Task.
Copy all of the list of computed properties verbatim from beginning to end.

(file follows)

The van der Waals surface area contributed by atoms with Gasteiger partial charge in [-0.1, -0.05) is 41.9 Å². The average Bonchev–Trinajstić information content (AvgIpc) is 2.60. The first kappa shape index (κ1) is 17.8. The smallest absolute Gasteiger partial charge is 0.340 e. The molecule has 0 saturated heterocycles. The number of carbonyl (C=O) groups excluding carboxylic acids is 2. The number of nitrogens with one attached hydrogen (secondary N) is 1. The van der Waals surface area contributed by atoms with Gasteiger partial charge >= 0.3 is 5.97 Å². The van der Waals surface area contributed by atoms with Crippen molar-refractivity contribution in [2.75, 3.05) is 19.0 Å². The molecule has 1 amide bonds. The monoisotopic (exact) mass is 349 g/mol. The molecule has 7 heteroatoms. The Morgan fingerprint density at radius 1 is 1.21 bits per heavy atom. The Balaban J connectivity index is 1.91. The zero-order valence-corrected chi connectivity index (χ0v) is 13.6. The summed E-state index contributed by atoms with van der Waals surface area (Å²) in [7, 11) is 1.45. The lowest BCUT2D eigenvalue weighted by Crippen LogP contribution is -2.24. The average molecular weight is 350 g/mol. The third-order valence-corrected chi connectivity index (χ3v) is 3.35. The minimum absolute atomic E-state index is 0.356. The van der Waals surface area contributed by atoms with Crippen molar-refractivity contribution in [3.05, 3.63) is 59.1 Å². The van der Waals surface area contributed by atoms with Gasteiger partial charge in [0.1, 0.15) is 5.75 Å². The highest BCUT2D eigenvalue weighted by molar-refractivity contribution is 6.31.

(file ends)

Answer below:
The van der Waals surface area contributed by atoms with Gasteiger partial charge in [-0.1, -0.05) is 41.9 Å². The average Bonchev–Trinajstić information content (AvgIpc) is 2.60. The first kappa shape index (κ1) is 17.8. The smallest absolute Gasteiger partial charge is 0.340 e. The molecule has 0 saturated heterocycles. The number of carbonyl (C=O) groups excluding carboxylic acids is 2. The number of nitrogens with one attached hydrogen (secondary N) is 1. The van der Waals surface area contributed by atoms with Gasteiger partial charge >= 0.3 is 5.97 Å². The van der Waals surface area contributed by atoms with Crippen molar-refractivity contribution in [2.75, 3.05) is 19.0 Å². The molecule has 1 amide bonds. The monoisotopic (exact) mass is 349 g/mol. The molecule has 7 heteroatoms. The Morgan fingerprint density at radius 1 is 1.21 bits per heavy atom. The Balaban J connectivity index is 1.91. The zero-order valence-corrected chi connectivity index (χ0v) is 13.6. The summed E-state index contributed by atoms with van der Waals surface area (Å²) in [7, 11) is 1.45. The lowest BCUT2D eigenvalue weighted by Crippen LogP contribution is -2.24. The average molecular weight is 350 g/mol. The third-order valence-corrected chi connectivity index (χ3v) is 3.35. The minimum absolute atomic E-state index is 0.356. The van der Waals surface area contributed by atoms with Crippen molar-refractivity contribution in [3.05, 3.63) is 59.1 Å². The van der Waals surface area contributed by atoms with Gasteiger partial charge in [0.1, 0.15) is 5.75 Å². The highest BCUT2D eigenvalue weighted by molar-refractivity contribution is 6.31.